A Sustainable House for the Canadian Arctic
A version of this article appears in the March/April 2008 issue of Home Energy Magazine.
March 01, 2008
Many housing models that have been introduced in the north do not adequately reflect the culture and lifestyle of northern peoples or communities.
With dramatic rises in the cost of energy, it has become clear to northern Canadian governments, housing agencies, homeowners, and renters that the way we build and operate homes is unsustainable. Furthermore, climate change may have a dramatic impact on Inuit culture in the Canadian Arctic. We need to design and construct buildings that significantly reduce energy use, which contributes to global warming, and at the same time are adaptable to the climate change already taking place in the Far North. In addition, there is a growing recognition that many housing models that have been introduced in the north do not adequately reflect the culture and lifestyle of northern peoples or communities. For example, the Inuit traditionally did not have a home as we know it; they often migrated and made use of snow houses in winter and skin houses in summer. But the homes in which the Inuit live today are modern homes, where they live year-round. To address these issues, Canada Mortgage and Housing Corporation (CMHC), where I work, partnered with northern housing providers to carry out the design, construction, monitoring, and evaluation of two northern housing prototypes. The goal of the project is to design a ...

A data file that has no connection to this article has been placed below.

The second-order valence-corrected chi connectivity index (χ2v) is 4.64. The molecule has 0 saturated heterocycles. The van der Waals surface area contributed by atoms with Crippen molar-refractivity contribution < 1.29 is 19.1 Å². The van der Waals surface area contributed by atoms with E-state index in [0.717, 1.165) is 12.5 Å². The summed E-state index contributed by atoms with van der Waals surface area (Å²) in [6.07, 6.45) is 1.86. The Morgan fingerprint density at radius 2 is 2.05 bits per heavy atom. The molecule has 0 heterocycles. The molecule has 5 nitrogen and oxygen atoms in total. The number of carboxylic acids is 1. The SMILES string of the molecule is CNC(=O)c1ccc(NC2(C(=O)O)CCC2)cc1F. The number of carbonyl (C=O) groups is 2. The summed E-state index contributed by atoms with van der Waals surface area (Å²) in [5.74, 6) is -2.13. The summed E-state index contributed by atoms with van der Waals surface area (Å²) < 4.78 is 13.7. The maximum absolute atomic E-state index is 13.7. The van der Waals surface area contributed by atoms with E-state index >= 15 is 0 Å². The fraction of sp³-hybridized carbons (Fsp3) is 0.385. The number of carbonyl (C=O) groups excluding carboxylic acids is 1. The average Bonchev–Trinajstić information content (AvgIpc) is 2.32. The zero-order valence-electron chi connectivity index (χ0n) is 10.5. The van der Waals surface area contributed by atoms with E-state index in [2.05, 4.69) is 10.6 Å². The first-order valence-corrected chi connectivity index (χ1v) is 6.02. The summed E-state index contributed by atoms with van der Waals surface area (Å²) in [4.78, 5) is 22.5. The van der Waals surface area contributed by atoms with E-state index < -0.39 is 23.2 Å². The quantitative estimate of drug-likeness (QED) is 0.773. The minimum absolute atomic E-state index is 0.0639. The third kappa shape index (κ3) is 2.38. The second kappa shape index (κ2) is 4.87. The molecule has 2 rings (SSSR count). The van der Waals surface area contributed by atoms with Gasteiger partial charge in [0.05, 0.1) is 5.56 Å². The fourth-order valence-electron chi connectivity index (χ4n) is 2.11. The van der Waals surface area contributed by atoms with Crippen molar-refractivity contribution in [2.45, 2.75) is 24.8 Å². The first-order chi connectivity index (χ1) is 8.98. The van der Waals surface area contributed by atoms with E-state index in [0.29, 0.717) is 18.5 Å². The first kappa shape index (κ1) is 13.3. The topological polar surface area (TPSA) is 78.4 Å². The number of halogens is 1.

To read complete online articles, you need to sign up for an Online Subscription.
The Home Energy Online articles are for personal use only and may not be printed for distribution. For permission to reprint, please send an e-mail to email@example.com.